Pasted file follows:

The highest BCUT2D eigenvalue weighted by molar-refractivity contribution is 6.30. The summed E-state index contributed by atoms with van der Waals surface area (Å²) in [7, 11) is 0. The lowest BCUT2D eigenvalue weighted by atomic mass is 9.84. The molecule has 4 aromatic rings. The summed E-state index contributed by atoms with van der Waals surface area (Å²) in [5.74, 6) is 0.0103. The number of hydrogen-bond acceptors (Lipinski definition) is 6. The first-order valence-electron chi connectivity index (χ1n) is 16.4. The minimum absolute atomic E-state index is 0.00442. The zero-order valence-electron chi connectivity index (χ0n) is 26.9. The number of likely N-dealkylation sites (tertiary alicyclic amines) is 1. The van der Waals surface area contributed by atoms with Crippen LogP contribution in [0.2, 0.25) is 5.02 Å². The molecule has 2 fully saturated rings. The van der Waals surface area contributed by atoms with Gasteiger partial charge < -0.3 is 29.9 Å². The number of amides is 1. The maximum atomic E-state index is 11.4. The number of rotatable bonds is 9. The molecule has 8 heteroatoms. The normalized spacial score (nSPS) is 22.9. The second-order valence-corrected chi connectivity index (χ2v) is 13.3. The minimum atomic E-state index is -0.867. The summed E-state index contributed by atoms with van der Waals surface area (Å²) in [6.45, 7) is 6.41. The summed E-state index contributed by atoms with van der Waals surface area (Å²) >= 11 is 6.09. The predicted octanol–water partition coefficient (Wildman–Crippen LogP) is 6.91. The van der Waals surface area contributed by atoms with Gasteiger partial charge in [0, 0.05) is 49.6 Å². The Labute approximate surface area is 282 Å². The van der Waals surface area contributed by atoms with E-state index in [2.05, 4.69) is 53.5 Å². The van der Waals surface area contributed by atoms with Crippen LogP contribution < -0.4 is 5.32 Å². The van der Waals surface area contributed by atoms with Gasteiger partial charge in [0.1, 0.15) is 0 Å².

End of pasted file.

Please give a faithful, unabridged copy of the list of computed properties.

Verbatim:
The highest BCUT2D eigenvalue weighted by molar-refractivity contribution is 6.30. The summed E-state index contributed by atoms with van der Waals surface area (Å²) in [7, 11) is 0. The lowest BCUT2D eigenvalue weighted by atomic mass is 9.84. The molecule has 4 aromatic rings. The summed E-state index contributed by atoms with van der Waals surface area (Å²) in [5.74, 6) is 0.0103. The number of hydrogen-bond acceptors (Lipinski definition) is 6. The first-order valence-electron chi connectivity index (χ1n) is 16.4. The minimum absolute atomic E-state index is 0.00442. The zero-order valence-electron chi connectivity index (χ0n) is 26.9. The number of likely N-dealkylation sites (tertiary alicyclic amines) is 1. The van der Waals surface area contributed by atoms with Crippen LogP contribution in [0.2, 0.25) is 5.02 Å². The molecule has 2 fully saturated rings. The van der Waals surface area contributed by atoms with Gasteiger partial charge < -0.3 is 29.9 Å². The number of amides is 1. The maximum atomic E-state index is 11.4. The number of rotatable bonds is 9. The molecule has 8 heteroatoms. The normalized spacial score (nSPS) is 22.9. The second-order valence-corrected chi connectivity index (χ2v) is 13.3. The minimum atomic E-state index is -0.867. The summed E-state index contributed by atoms with van der Waals surface area (Å²) in [6.45, 7) is 6.41. The summed E-state index contributed by atoms with van der Waals surface area (Å²) >= 11 is 6.09. The predicted octanol–water partition coefficient (Wildman–Crippen LogP) is 6.91. The van der Waals surface area contributed by atoms with Gasteiger partial charge in [0, 0.05) is 49.6 Å². The Labute approximate surface area is 282 Å². The van der Waals surface area contributed by atoms with E-state index in [2.05, 4.69) is 53.5 Å². The van der Waals surface area contributed by atoms with Crippen LogP contribution < -0.4 is 5.32 Å². The van der Waals surface area contributed by atoms with Gasteiger partial charge in [0.1, 0.15) is 0 Å².